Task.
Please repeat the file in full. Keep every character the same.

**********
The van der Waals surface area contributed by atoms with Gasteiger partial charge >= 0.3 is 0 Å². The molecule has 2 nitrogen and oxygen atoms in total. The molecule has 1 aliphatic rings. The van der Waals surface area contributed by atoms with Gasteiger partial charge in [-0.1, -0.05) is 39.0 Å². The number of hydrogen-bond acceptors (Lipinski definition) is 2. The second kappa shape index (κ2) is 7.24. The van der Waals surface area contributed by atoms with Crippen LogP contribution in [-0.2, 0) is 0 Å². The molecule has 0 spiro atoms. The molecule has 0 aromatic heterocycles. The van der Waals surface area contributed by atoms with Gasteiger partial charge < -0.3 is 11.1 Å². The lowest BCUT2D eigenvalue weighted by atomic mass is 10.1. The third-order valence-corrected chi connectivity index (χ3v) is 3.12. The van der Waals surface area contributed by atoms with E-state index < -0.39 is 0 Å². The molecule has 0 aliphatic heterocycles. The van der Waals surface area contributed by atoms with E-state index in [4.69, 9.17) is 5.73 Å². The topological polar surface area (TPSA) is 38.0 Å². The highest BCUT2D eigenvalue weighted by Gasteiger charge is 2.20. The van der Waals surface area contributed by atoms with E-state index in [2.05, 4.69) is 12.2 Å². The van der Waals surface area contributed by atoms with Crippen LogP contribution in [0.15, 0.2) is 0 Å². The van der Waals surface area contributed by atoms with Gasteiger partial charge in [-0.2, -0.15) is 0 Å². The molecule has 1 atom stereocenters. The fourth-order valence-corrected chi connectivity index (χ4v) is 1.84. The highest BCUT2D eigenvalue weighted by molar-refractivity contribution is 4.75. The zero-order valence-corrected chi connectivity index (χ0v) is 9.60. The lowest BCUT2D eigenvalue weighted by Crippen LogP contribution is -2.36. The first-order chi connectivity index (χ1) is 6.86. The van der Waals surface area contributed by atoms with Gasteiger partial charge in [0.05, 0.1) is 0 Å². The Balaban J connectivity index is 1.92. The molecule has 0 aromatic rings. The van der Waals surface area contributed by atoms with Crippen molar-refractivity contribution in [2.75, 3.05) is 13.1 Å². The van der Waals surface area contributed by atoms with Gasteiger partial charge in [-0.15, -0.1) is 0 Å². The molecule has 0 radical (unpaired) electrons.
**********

The van der Waals surface area contributed by atoms with Gasteiger partial charge >= 0.3 is 0 Å². The molecule has 2 nitrogen and oxygen atoms in total. The molecule has 1 aliphatic rings. The van der Waals surface area contributed by atoms with Gasteiger partial charge in [-0.1, -0.05) is 39.0 Å². The number of hydrogen-bond acceptors (Lipinski definition) is 2. The second kappa shape index (κ2) is 7.24. The van der Waals surface area contributed by atoms with Crippen LogP contribution in [-0.2, 0) is 0 Å². The molecule has 0 spiro atoms. The molecule has 0 aromatic heterocycles. The van der Waals surface area contributed by atoms with Gasteiger partial charge < -0.3 is 11.1 Å². The lowest BCUT2D eigenvalue weighted by atomic mass is 10.1. The third-order valence-corrected chi connectivity index (χ3v) is 3.12. The van der Waals surface area contributed by atoms with E-state index < -0.39 is 0 Å². The molecule has 0 aliphatic heterocycles. The van der Waals surface area contributed by atoms with E-state index in [4.69, 9.17) is 5.73 Å². The topological polar surface area (TPSA) is 38.0 Å². The highest BCUT2D eigenvalue weighted by Gasteiger charge is 2.20. The van der Waals surface area contributed by atoms with E-state index in [2.05, 4.69) is 12.2 Å². The van der Waals surface area contributed by atoms with Crippen LogP contribution in [0.15, 0.2) is 0 Å². The van der Waals surface area contributed by atoms with Gasteiger partial charge in [-0.2, -0.15) is 0 Å². The molecule has 1 atom stereocenters. The fourth-order valence-corrected chi connectivity index (χ4v) is 1.84. The highest BCUT2D eigenvalue weighted by molar-refractivity contribution is 4.75. The zero-order valence-corrected chi connectivity index (χ0v) is 9.60. The lowest BCUT2D eigenvalue weighted by Crippen LogP contribution is -2.36. The first-order chi connectivity index (χ1) is 6.86. The van der Waals surface area contributed by atoms with Gasteiger partial charge in [0.05, 0.1) is 0 Å². The Balaban J connectivity index is 1.92. The molecule has 0 aromatic rings. The van der Waals surface area contributed by atoms with Crippen molar-refractivity contribution in [2.75, 3.05) is 13.1 Å². The van der Waals surface area contributed by atoms with Gasteiger partial charge in [-0.15, -0.1) is 0 Å². The molecule has 0 radical (unpaired) electrons.